Irony #1: Teachers give up a plan that gave 20 sick days a year at 100% of pay for a plan that gives them 10 sick days at 100% and up to 120 sick days at 90% of pay. It was never about philosophy of sick days. It was about a $1.1 billion money grab.

    Irony #2: Strikes and sick days are replaced by forced days off and Voluntary leave days. What is the message here??? Savings with the correct spin.

    Irony #3: Earl Manners, formerly president of OSSTF, now represents the school board who takes the elementary teachers to the OLRB for using the ban on extra-curriculars tactic, A tactic that he invented.

    Prediction,
    Irony #4: Watch as outgoing OSSTF president, Ken Coran, makes a play to run the newly formed, union-run benefit plan. Wonder what kind of salary and perks that will command?

  • from_the_outside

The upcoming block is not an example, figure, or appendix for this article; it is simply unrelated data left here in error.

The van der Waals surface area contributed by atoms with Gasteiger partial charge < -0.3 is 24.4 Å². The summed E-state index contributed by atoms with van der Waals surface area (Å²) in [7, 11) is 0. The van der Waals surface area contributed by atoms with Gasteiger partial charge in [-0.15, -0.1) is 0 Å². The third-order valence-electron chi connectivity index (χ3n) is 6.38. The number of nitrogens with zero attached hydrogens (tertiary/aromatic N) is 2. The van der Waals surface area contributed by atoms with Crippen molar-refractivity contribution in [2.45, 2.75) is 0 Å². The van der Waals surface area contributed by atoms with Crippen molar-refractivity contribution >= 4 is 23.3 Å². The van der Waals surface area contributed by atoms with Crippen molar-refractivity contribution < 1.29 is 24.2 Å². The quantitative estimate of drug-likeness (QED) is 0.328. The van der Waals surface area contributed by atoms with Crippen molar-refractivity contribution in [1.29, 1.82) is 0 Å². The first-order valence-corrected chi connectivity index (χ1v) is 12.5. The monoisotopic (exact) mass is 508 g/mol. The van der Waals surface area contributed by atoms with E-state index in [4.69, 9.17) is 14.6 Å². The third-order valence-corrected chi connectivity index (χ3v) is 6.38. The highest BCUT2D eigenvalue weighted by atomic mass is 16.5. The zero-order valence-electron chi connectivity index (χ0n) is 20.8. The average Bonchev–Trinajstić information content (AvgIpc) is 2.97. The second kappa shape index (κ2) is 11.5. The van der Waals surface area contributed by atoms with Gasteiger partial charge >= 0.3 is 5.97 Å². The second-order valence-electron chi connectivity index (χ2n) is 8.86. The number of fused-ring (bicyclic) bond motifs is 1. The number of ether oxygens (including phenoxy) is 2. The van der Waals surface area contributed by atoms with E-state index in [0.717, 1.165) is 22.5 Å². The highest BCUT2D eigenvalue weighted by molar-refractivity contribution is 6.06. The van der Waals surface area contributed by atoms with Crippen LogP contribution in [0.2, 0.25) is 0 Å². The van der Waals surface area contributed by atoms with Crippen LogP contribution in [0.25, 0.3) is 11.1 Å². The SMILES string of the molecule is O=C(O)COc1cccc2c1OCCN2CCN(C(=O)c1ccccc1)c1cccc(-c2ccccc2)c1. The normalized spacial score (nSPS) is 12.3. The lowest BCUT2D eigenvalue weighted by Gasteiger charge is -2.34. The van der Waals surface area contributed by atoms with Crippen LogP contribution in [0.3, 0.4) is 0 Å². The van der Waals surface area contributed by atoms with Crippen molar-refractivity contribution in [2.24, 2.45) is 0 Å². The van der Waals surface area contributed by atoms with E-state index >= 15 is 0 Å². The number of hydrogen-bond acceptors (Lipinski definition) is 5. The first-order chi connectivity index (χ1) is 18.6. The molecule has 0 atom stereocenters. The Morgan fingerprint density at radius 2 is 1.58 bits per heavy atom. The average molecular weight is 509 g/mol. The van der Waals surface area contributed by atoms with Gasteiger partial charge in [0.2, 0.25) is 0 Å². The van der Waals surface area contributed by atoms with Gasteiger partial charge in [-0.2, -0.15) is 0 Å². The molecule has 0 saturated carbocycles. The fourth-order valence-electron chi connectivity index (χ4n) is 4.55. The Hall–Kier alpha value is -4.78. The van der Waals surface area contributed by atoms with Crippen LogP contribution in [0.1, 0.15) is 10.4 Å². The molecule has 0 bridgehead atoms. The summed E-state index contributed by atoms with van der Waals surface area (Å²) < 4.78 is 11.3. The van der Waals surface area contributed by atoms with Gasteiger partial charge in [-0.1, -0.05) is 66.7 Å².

WRONG…

  • sanmalo

    Sad thing in Toronto and Ontario is that so many, the media especially, say, “Oh, they have so good deal, so high salary but mine is much lower- take it away from tem!” The misleading nature of this demand comes from the argument that we are at the moment experiencing austerity. It seems that this austerity never goes away hence the attempt to fuel animosity and anger at those who earn more. In Europe where I have lived for long time, these things are completely different- “Oh, they earn so much, they have good insurance, etc., that’s great, positive, I would like them too!” Perhaps it is very British method to patronize, divide and conquer but should it be so in 21st century Toronto?